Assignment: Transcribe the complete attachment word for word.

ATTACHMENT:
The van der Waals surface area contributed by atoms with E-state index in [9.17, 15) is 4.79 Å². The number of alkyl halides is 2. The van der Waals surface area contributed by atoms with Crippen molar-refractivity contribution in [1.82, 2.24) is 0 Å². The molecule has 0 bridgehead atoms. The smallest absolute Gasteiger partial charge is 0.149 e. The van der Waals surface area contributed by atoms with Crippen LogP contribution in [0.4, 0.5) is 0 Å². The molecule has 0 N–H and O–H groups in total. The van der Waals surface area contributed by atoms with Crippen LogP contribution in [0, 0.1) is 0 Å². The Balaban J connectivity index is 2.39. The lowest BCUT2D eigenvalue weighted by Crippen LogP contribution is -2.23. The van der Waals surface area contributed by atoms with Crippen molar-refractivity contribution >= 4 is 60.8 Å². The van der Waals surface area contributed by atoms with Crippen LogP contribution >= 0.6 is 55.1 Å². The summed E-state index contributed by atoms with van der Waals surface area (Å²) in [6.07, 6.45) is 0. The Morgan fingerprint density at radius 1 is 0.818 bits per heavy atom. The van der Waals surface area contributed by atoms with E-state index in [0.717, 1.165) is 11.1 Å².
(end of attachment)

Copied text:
The van der Waals surface area contributed by atoms with E-state index in [9.17, 15) is 4.79 Å². The number of alkyl halides is 2. The van der Waals surface area contributed by atoms with Crippen molar-refractivity contribution in [1.82, 2.24) is 0 Å². The molecule has 0 bridgehead atoms. The smallest absolute Gasteiger partial charge is 0.149 e. The van der Waals surface area contributed by atoms with Crippen LogP contribution in [0.4, 0.5) is 0 Å². The molecule has 0 N–H and O–H groups in total. The van der Waals surface area contributed by atoms with Crippen LogP contribution in [0, 0.1) is 0 Å². The Balaban J connectivity index is 2.39. The lowest BCUT2D eigenvalue weighted by Crippen LogP contribution is -2.23. The van der Waals surface area contributed by atoms with Crippen molar-refractivity contribution >= 4 is 60.8 Å². The van der Waals surface area contributed by atoms with Crippen LogP contribution >= 0.6 is 55.1 Å². The summed E-state index contributed by atoms with van der Waals surface area (Å²) in [6.07, 6.45) is 0. The Morgan fingerprint density at radius 1 is 0.818 bits per heavy atom. The van der Waals surface area contributed by atoms with E-state index in [0.717, 1.165) is 11.1 Å².